Wednesday, June 27, 2018
Thursday, June 21, 2018
Sunday, June 17, 2018
Thursday, June 14, 2018
Sunday, June 10, 2018
Friday, June 8, 2018
On Kentucky Derby Day I went to a Derby Day party. I don’t follow horse racing, but I do follow parties. The women wore big hats and the men wore blazers and bow ties, but I didn’t get the memo. And anyway, blazers make me look like Thurston Howell III, and bow ties make me look like a cross between Pee-wee Herman and George F. Will.
Before the race my hosts had everybody put up 10 dollars and then draw the name of a horse out of a hat. I drew FLAMEAWAY, "a gritty colt who has won on dirt, grass and synthetic surfaces." I didn’t learn this at the time because I didn't have my reading glasses with me, and I couldn't make out the tiny print on the tiny newspaper clipping. I also didn't know that the consensus in the paddock was that he was "going to win a lot of races, but not this one."
I turned the paper over and thought, a-ha, the name of my horse is WITH HARVEY. I imagined a slutty mare who was "with Harvey" only until some other horse came along. I further imagined that she was going to break a lot of hearts, including Harvey's.
By the time the horses were at the starting gate I’d had several Mint Juleps. Other party guests would ask me what horse I had, and I would answer jokingly, “I’m with Harvey!” I thought they were joking back when they answered, “Harvey who?” or, “I’m sorry, but I don’t think I know Harvey.” I chalked it up to their own Mint Juleps.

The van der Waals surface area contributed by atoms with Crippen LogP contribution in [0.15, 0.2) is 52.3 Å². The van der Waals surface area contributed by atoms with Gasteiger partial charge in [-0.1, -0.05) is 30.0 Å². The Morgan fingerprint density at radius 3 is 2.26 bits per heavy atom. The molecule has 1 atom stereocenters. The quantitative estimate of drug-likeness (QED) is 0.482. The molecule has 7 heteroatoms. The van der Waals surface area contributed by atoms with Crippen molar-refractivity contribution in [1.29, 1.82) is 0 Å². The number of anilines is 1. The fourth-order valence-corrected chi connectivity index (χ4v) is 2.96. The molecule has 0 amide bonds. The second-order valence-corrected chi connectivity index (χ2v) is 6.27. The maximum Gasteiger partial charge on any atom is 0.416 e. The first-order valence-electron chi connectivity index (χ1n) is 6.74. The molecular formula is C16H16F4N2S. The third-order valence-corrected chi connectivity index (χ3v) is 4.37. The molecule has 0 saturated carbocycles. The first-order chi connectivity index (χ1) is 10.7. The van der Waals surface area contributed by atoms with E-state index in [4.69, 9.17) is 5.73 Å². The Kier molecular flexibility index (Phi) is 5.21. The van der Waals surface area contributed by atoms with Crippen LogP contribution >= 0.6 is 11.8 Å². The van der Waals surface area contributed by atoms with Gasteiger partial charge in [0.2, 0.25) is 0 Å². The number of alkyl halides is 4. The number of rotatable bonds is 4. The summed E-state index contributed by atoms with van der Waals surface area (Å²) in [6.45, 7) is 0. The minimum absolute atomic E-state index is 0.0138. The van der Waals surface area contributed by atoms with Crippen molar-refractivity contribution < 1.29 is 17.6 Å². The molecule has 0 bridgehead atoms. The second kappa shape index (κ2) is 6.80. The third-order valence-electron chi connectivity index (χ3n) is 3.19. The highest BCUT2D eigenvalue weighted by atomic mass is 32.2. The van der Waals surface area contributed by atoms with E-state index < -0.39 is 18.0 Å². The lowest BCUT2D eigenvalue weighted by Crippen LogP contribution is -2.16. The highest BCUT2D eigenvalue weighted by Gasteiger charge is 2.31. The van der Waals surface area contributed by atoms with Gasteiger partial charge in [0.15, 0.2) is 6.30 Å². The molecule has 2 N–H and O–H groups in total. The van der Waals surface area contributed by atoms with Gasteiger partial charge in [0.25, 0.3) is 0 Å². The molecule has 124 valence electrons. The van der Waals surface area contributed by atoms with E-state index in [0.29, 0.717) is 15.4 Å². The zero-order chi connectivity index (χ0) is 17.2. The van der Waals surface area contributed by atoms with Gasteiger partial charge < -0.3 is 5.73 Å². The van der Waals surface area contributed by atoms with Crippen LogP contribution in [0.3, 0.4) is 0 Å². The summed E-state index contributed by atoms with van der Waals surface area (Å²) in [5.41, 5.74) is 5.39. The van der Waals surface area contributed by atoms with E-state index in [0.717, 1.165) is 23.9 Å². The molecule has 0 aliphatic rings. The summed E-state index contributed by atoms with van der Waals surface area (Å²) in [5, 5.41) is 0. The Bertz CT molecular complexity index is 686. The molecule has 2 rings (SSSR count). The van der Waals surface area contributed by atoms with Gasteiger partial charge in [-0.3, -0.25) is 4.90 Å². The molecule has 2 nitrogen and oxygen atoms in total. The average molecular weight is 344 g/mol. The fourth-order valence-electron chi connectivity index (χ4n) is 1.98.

Yes, everybody was having Derby Day fun now!
They ran the race and the announcer never mentioned how WITH HARVEY was doing. I thought that was unusual. Had he been scratched? What is “scratched,” anyway? Disqualified? Kidnapped? Dead? Should I be worried? I wondered aloud, “Hey, where’s WITH HARVEY?” but no one answered. Some guests looked worried. Were they worried about my horse or about me?
“The most exciting two minutes in sports” suddenly seemed longer.
Finally it was over and the woman who pulled the name of the winning horse out of the hat collected her money and we all congratulated her, but my heart wasn’t in it.
The next day I found the piece of paper in my jacket pocket, along with nine mint leaves and a novelty swizzle stick that read, “May the horse be with you.” I put on my reading glasses and read the small print on the paper and felt, ironically, like a horse’s ass. The only way I would have felt more embarrassed was if FLAMEAWAY had won the race and I didn’t claim the prize money.
I don’t know if my hosts had a Preakness party two weeks later, but if they did, I wasn’t invited. What is Preakness, anyway? It sounds nasty, and I’m glad I don’t suffer from it.
I doubt I’ll be invited to a Belmont Stakes party, but if I do, I’ll bring my glasses.